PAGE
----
H.E. André-Philippe FUTA, Minister of Finance: The transition government has laid down the foundation for growth. We have given to the country a new code on forestry, a new investment code, as well as a new mining code which will provide incentives and opportunities for any investor to come. And in the area of fiscal policies, we have reorganized all our fiscal system, including the customs and the administration. In general, we have prepared the ground for economic investors and private sectors to work. We are in a process of facilitating investment by the private sectors. If we bring peace, elections and new political order -which means if today we get a new constitution and if tomorrow a new electoral law and after tomorrow elections are being held- it will be a big achievement for this government, in addition to what we have achieved on the economic front.

Summit Communications: How do you see foreign investments in the development of the DRC ?

H.E. André-Philippe FUTA, Minister of Finance: We have just to create the appropriate environment and foreign investments will be attracted. But there is no automatic response because even though we have done good things in having new investment code and done big efforts trying to review our judicial and our legal framework, people are still looking at where we are heading to. Politically, we have not organized the elections and we are lacking a new system. So any investor is still observing. The foreign investment is not a factor which responds immediately; it depends on many factors such as the social, psychological and political elements of the country.

Summit Communications: What are the needs of the DRC in terms of foreign investments?

H.E. André-Philippe FUTA, Minister of Finance: Everything is found in our economic policy statement. In short, we think that Congo is a big country and one of our constant issues is the infrastructure. We need good roads, railways, ports and good telecommunication systems. So, the infrastructure remains our most important priority. We think that once we provide good infrastracture, we will also create a good environment for the investors to come. That is why the World Bank granted us $450 million, among which 60% of that will be allocated to infrastructure.

Summit Communications: You have managed to stabilize the economy and restore the fundamentals, and yet there is a pressure on the inflation. How do you hope to break the vicious circle of the inflation and maintain a stable rate?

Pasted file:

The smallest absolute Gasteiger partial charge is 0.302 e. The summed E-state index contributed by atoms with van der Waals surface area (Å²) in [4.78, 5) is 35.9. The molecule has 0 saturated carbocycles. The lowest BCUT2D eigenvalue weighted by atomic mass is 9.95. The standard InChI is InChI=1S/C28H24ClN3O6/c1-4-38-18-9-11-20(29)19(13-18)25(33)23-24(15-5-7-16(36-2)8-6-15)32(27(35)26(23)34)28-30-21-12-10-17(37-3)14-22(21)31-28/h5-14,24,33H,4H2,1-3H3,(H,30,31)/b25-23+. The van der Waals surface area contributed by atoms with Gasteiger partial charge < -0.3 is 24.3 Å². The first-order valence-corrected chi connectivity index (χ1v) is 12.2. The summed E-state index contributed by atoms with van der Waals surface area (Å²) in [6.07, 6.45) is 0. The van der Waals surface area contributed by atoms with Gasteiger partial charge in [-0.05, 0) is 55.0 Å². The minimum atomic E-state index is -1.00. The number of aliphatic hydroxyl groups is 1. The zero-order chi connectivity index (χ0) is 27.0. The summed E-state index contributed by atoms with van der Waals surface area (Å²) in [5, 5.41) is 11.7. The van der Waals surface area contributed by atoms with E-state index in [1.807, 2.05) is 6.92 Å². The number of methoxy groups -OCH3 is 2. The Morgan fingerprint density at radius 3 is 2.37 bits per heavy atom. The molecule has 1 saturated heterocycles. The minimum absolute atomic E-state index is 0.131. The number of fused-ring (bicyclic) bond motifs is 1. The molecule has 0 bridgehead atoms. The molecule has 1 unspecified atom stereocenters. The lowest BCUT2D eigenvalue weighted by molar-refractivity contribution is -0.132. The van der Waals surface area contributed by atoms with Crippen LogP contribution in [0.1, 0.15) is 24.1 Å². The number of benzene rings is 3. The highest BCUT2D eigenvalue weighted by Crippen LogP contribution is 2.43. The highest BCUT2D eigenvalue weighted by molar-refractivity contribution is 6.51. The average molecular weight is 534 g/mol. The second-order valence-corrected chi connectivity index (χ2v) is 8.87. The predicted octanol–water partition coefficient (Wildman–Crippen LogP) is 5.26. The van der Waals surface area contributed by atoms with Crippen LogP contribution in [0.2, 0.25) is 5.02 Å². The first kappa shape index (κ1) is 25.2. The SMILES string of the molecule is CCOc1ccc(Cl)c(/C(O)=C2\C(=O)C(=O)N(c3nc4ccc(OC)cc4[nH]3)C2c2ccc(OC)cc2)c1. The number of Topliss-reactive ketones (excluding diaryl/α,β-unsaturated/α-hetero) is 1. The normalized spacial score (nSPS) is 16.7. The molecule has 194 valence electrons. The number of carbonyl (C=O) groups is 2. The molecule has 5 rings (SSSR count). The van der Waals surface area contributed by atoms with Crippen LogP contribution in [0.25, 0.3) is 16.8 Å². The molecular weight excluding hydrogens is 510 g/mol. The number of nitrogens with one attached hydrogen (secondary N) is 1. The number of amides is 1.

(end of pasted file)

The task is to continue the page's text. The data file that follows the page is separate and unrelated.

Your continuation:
H.E. André-Philippe FUTA, Minister of Finance: Of course, we managed to stabilize the inflation up to December 2004, but now in the last three months, we have been going through some turbulences with high rate of inflation as well as some kind of instable foreign exchange market. That is because we had some problems in the East and the government was not expecting problems of security in that area. So, we had to make some military expenditures which were not foreseable and that contributed a lot to the disturbances that we have been experiencing. Also, in different institutions people have not stopped travelling inside or outside the country. As a result we had to make more expenditures. All these facts derailed us on our path to stabilization. But we are doing exactly what needs to be done. The first measure we took was a budgetary restriction policy to deal with this problem, and now we are just spending what we have. We are also working with the Central Bank to try to drain back most of those liquidities which are in the market. So, the Central Bank is doing its work and we are doing ours; and I guess that things now are stabilizing because we came from 525 down to 514 Congolese Francs to a Dollar, and I think we are going to stabilize at 500 FC. We have to apply a very big service discipline to the way we are managing the public finance. In addition, if our own domestic private sector can trust the system, this will help. If they can take the right initiative into the right direction, then economically I think we can manage the opportunity for growth.

Summit Communications: You have the Central Bank in one side and you still have a lot of needs in the private banking. What is the space for those private banks and how do you see the private banking taking off from here?

H.E. André-Philippe FUTA, Minister of Finance: We encourage the idea of getting our own banking sector, once rehabilitated or renovated. We have experienced a period during which there wasn't any bank functioning, so we decided to liquidate 3 of them. But we wish to get some other banks coming. The problem is that for them to come, we have to create a macro-economic framework which also gives confidence to those who are coming. This means a stable Congolese currency, so that one can build a bank on it. I think that is the first condition, as no-one will set up a bank on an instable currency. It is important for us to manage to stabilize the micro-economic environment first, which will provide support, and then finance the private sector.

Summit Communications: As a final question, where do you see the DR Congo in the next five years?

H.E. André-Philippe FUTA, Minister of Finance: I am very optimistic about the country and I think that it will be very powerful once we get the political question solved. I don't see any problem with the Congolese economy five years from now. In fact, I think that we will have a very good profile in terms of economic growth and market: we will become a very good destination for most of businesses in Africa or worldwide; mainly because we have human resources, the manpower and markets for mineral resources or natural resources. Five years from now this will become a big market and a big economy in the Center of Africa. That is what I foresee.